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Behaviour management tips

When we put together the overall structure for The Language Teacher Toolkit we hesitated a bit before deciding to put in a chapter on behaviour management. I was probably a bit keener than Gianfranco to include it. On balance, we decided that since surveys show that it's usually the number one concern of trainee teachers, readers might appreciate some guidance. We drew on our own experience and advice from elsewhere, notably the esteemed Doug Lemov of Teach like a Champion fame and Tom Bennett who some of you will know as England's "behaviour tsar".

Our editor (my wife, Elspeth Jones) thought it was one of the best chapters in the end. Anyway, here is a brief extract from one of our boxes of tips. Old hands will recognise much of this as common sense classroom management technique. Newbies should find it useful advice.


TIPS FOR BEHAVIOUR MANAGEMENT

Ø  Avoid confrontation as far as possible, but when you need to confront do it clearly and unapologetically. Then move on (‘redirect’) quickly so it does not become a spectacle or test of power to be observed by the remaining students.
Ø  If a lesson does not go well you will worry about it much more than the students who have other lessons and plenty more on their minds. You cannot win them all. Keep in mind the ‘clean sheet’ idea.
Ø  Do not allow students to speak whilst you are speaking. Use whatever method suits you to insist on this (‘deadly stares’, non-verbal cues such as a raised eyebrow or hand, a system of warnings).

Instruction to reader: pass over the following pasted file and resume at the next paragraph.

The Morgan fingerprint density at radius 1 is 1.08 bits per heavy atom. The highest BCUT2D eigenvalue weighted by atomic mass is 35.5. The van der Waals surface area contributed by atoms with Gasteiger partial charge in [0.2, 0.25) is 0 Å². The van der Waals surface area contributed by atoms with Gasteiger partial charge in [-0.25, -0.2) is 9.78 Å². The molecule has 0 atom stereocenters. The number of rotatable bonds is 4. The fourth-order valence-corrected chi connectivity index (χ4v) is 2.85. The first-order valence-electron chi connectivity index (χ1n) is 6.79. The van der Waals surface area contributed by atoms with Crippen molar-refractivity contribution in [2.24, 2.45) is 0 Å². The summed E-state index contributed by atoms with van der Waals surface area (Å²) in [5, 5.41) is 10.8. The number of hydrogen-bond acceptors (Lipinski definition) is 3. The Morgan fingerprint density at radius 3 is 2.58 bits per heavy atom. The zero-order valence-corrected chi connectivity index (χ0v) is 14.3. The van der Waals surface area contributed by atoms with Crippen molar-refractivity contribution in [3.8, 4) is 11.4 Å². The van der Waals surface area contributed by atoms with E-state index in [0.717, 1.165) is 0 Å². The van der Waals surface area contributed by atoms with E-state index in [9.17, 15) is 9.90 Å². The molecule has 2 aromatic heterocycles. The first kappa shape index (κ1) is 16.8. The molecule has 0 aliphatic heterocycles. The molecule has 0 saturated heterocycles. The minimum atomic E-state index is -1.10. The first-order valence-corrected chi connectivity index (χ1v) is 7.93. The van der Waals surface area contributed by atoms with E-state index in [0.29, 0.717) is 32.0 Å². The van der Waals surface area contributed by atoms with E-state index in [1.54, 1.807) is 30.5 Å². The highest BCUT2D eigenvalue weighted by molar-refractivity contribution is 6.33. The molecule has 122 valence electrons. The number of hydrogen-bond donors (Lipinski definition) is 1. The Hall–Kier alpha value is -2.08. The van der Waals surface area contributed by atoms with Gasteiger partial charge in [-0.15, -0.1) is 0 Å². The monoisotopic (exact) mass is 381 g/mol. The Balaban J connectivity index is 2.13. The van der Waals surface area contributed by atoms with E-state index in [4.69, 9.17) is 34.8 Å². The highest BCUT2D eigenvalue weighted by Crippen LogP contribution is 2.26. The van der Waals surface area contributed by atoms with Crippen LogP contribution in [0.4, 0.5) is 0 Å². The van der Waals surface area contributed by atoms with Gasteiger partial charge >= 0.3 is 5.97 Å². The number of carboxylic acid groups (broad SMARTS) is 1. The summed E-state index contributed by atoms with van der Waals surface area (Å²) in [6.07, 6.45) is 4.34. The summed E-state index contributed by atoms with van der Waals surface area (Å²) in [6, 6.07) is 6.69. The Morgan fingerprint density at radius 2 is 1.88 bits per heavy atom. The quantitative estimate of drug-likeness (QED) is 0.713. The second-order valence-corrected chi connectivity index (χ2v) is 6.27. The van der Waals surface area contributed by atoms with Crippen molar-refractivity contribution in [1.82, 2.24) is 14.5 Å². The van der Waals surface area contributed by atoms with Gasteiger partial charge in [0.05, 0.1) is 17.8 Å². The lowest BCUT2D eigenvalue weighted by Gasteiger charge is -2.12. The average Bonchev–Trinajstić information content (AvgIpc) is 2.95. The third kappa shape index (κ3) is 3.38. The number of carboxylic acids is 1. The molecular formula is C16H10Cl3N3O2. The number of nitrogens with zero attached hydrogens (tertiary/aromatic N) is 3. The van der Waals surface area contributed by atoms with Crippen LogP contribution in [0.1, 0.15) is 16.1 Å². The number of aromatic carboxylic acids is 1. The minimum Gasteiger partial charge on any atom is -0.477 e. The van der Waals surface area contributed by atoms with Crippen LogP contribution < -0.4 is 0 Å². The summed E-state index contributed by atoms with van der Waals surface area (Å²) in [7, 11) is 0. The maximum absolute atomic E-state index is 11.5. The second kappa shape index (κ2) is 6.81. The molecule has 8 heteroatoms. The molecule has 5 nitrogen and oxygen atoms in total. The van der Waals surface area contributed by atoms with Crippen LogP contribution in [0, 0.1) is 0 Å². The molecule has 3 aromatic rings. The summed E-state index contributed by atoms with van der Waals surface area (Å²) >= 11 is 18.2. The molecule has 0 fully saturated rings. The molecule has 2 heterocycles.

Ø  Avoid shouting. If you keep your voice down students may listen harder and avoid competing with you. A rare raised voice on your part, when needed, will be all the more effective.
Ø  Language lessons have many transition points. Have a clear sign for transitions between one activity and the next. These are frequently points in the lesson when momentum can be lost and students go off task. Teachers use countdowns, hand claps, raised arms, a tap on the desk – whatever works. Set time limits for independent or pair/group tasks.
Ø  If you have asked for silent independent work, insist on it and apply a sanction if necessary to enforce your expectation.
Ø  If you fear control is breaking down consistently seek help sooner rather than later. Schools are usually very collegiate institutions full of people ready to support you.
Ø  Be assertive. Tell students clearly and politely what to do; do not ask them. Make all instructions crystal clear, one thing at a time.
Ø  Make time to speak to them individually and get to know them. See if you can remember one interesting thing about each student.
Ø  Moving around the room can be effective, but avoid pacing like a lion. Be the centre of attention when you need to be.
Ø  The most effective way to handle any disrespect is to simply and dispassionately follow your classroom management plan and enforce a consequence. Try to avoid anger, even if it is your natural reaction. Behave with calm and poise.
Ø  When addressing the whole class keep good eye contact and expect it from students.

Comments

  1. I am currently in practicum right now, so all this "newbie" advice is great! I actually have a question for you! So I really like the idea of trying to talk to each student one-on-one, but sometimes (especially in a dual immersion setting where you have 25 kids in the morning and 25 in the afternoon) it's hard to find the right time or right setting to do this. Do you have any suggestions or experiences where you were able to make this work?

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  2. The times I found to do this were when the class arrived and were lining up outside the room. This could be a nice "settling" time too - a time to establish friendly order. Other moments would be when students were doing pair work or quiet written work. In addition, you might make sure you finish all lessons in good time so you can catch a moment with particulat students. Apart from that, even in classroom teacher-led interaction, if some of the questions are "personalised" you can establish some genuine communication. I hope that helps. Thanks for leaving your comment.

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